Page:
There are many different anti-virus programs available, so it's not always obvious how to initiate a full anti-virus scan, and which options are important. Below are step-by-step instructions for deep scanning with the most popular free anti-virus programs. Click the desktop icon or the mini-icon in the task bar to open your program's main menu, then jump to the appropriate set of instructions. If you don't have an anti-virus program yet, or you want to check into free alternatives to the paid security software you now have, see my related article on Free Anti-Virus Programs before continuing.

AVG Free - Full Scan

  • On the AVG main menu: under "Scan Now", click Scan Options
  • Under "Whole computer scan", click "Change scan settings"
  • Check all boxes
  • Click "Additional scan settings"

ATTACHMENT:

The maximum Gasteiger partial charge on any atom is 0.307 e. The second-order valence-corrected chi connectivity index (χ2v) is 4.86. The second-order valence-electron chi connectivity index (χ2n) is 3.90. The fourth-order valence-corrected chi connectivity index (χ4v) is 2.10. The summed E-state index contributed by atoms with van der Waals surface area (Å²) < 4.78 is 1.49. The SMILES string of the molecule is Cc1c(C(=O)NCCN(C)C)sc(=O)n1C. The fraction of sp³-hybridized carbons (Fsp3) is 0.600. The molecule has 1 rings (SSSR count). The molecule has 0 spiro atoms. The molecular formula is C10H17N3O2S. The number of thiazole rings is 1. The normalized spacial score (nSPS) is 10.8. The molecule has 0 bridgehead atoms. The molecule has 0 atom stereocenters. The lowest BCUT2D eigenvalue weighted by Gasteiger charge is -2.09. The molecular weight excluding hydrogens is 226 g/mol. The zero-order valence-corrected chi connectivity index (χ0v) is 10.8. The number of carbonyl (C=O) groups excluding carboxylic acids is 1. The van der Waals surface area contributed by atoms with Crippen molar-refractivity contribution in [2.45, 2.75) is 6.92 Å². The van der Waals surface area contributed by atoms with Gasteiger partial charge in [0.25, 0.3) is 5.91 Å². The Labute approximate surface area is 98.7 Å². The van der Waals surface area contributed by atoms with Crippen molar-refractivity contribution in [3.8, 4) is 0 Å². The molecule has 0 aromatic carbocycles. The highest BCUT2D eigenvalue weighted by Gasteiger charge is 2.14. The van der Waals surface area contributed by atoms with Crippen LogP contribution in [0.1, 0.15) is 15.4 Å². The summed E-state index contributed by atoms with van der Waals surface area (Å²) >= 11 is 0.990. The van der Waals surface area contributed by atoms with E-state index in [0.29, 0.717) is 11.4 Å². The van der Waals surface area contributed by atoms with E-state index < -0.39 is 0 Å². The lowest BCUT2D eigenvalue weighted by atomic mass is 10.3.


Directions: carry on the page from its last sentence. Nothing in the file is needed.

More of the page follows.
• Under File types for scanning, select "All file types"
  • Check "Scan files without extensions", then click OK
  • Click "Start Scan" button
  • Click "Stop" to cancel a running scan. You won't hurt anything, just scan again later if desired.

Avira Free - Full Scan

  • On the Avira main menu: click "Local Protection"
  • Right-click "Complete System Scan"
  • Select "Start Scan (admin)"
  • Click OK on the security popup
  • Right-click "Scan for Rootkits and active malware"
  • Click OK on the security popup
  • Select Start Scan (admin)

Avast Free - Full Scan

  • On the Avast main menu: click "Scan Computer"
  • To the right of "Full System Scan", click "More Details"
  • Click "Settings" then click "Sensitivity"
  • Select "Test whole files" and "Scan for potentially unwanted programs"
  • Click OK to save settings
  • Click Start to run the scan.
  • If desired, run the "Removable media scan" with the same settings.

Microsoft Security Essentials - Full Scan

  • On the MSE main menu: select the "Full" radio button
  • Click "Settings" tab, click "Advanced", then select these options:
    • Scan archive files
    • Scan removable drives
    • Create a system restore point
  • Save changes, return to the Home tab, and click "Scan Now"

MalwareBytes Anti-Malware - Full Scan